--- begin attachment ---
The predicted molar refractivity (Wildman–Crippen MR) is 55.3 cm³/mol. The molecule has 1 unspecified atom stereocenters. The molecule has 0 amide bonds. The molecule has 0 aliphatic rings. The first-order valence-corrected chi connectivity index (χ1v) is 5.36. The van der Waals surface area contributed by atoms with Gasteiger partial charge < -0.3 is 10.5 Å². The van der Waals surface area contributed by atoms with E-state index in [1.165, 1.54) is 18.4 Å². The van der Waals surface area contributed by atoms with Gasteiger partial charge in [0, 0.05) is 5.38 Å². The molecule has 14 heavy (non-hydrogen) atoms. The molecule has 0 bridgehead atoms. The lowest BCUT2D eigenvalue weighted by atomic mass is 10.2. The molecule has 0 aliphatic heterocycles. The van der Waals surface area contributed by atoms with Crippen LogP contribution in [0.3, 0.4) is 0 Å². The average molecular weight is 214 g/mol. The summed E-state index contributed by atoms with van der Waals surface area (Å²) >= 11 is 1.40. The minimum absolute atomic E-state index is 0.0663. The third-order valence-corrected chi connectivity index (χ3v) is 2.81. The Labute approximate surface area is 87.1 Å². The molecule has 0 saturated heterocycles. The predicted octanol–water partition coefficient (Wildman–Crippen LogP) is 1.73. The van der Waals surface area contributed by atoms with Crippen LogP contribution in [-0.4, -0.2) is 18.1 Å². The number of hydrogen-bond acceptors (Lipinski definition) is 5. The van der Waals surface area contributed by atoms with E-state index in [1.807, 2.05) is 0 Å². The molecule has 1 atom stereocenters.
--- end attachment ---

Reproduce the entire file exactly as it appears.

The predicted molar refractivity (Wildman–Crippen MR) is 55.3 cm³/mol. The molecule has 1 unspecified atom stereocenters. The molecule has 0 amide bonds. The molecule has 0 aliphatic rings. The first-order valence-corrected chi connectivity index (χ1v) is 5.36. The van der Waals surface area contributed by atoms with Gasteiger partial charge < -0.3 is 10.5 Å². The van der Waals surface area contributed by atoms with E-state index in [1.165, 1.54) is 18.4 Å². The van der Waals surface area contributed by atoms with Gasteiger partial charge in [0, 0.05) is 5.38 Å². The molecule has 14 heavy (non-hydrogen) atoms. The molecule has 0 bridgehead atoms. The lowest BCUT2D eigenvalue weighted by atomic mass is 10.2. The molecule has 0 aliphatic heterocycles. The van der Waals surface area contributed by atoms with Crippen LogP contribution in [0.3, 0.4) is 0 Å². The average molecular weight is 214 g/mol. The summed E-state index contributed by atoms with van der Waals surface area (Å²) >= 11 is 1.40. The minimum absolute atomic E-state index is 0.0663. The third-order valence-corrected chi connectivity index (χ3v) is 2.81. The Labute approximate surface area is 87.1 Å². The molecule has 0 saturated heterocycles. The predicted octanol–water partition coefficient (Wildman–Crippen LogP) is 1.73. The van der Waals surface area contributed by atoms with Crippen LogP contribution in [-0.4, -0.2) is 18.1 Å². The number of hydrogen-bond acceptors (Lipinski definition) is 5. The van der Waals surface area contributed by atoms with E-state index in [1.807, 2.05) is 0 Å². The molecule has 1 atom stereocenters.